Although business is business and pleasure is pleasure, this time of year you may want to mix some vacation days with your business travel. With a little planning, your downtime can be subsidized.
If you go on a business trip within the United States and add some vacation days, you can deduct some of your expenses, but the question is, how much. First, let’s cover the pure transportation expenses. This means the costs of getting to and from the scene of your business activity, which includes: travel to and from your departure airport, the airfare itself, baggage fees and tips, cabs to and from the destination airport, and so forth. Costs for rail travel or to drive your personal car also fit in this category. Domestic transportation costs are 100% deductible, as long as the primary reason for the trip is business rather than pleasure. If a vacation is the primary reason for your travel, none of your transportation expenses are deductible.
The IRS doesn’t specify how to determine if the primary reason for domestic travel is business. The number of days spent on business versus pleasure is a key factor. The rules for foreign travel provide guidance on this issue. Travel days count as business days, as do weekends and holidays, if they fall between days devoted to business, and it would be impractical to return home.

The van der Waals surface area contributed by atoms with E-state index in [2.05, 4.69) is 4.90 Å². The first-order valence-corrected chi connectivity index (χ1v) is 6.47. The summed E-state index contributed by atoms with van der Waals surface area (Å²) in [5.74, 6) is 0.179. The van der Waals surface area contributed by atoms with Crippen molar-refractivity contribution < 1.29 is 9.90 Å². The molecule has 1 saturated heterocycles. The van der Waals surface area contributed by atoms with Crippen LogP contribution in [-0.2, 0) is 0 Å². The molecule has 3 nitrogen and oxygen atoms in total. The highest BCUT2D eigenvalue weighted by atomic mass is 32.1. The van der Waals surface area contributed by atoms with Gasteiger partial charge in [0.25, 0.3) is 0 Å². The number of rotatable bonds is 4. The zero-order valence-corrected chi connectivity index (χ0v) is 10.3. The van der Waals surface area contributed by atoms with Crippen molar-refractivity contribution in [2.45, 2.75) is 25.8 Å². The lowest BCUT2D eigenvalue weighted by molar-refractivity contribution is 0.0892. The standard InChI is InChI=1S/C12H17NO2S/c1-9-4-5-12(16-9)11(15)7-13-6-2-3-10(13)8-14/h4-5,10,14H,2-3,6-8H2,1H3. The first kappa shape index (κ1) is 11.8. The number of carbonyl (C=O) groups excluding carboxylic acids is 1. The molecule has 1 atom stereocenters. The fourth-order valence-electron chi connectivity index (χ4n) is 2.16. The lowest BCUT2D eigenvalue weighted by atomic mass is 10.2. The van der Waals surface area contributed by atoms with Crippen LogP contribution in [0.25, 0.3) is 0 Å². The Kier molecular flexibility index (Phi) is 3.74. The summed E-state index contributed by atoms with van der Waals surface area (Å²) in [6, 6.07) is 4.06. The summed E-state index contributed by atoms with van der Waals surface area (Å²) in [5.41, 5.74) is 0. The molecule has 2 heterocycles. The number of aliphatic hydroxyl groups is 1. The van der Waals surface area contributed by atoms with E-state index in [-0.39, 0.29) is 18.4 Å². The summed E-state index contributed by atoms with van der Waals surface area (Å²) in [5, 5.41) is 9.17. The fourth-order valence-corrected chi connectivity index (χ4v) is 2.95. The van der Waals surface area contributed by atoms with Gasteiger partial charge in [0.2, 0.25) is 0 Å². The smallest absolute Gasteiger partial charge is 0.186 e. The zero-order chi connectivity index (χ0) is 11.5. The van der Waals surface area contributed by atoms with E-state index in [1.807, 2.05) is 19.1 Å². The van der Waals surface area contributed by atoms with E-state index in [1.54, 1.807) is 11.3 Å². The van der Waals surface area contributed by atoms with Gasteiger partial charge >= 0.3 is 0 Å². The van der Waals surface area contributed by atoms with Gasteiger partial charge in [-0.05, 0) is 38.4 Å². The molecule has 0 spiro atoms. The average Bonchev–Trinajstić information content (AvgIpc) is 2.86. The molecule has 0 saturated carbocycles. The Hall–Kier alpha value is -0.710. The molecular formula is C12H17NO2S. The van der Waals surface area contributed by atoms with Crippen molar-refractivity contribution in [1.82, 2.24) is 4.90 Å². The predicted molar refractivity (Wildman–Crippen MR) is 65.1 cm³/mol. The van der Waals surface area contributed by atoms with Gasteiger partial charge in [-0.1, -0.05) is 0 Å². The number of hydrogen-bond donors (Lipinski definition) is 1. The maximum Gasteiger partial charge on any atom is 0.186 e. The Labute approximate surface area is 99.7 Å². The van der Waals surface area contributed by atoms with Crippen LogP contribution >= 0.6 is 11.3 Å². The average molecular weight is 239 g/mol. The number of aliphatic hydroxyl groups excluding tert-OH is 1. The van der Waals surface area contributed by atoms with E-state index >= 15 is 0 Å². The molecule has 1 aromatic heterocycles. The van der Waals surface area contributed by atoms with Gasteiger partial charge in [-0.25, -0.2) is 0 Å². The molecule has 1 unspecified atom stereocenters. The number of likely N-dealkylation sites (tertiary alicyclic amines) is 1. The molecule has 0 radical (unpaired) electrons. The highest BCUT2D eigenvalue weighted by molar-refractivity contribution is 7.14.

For domestic trips, you should be able to claim business was the primary reason whenever the business days exceed the personal days. Be sure to accumulate proof about this and keep the proof with your tax records. For example, if your trip is made to attend client meetings, log everything on your daily planner and copy the pages for your tax file. If you attend a convention or training seminar, keep the program and take some notes to show you attended the sessions.
Once at the destination, your out-of-pocket expenses for business days are fully deductible. Out-of-pocket expenses include: lodging, hotel tips, meals (subject to the 50% disallowance rule), seminar and convention fees, and cab fare.
Separate rules apply for travel expenses of spouses when accompanying the tax payer.
Please contact your Contryman professional if you have additional questions regarding travel.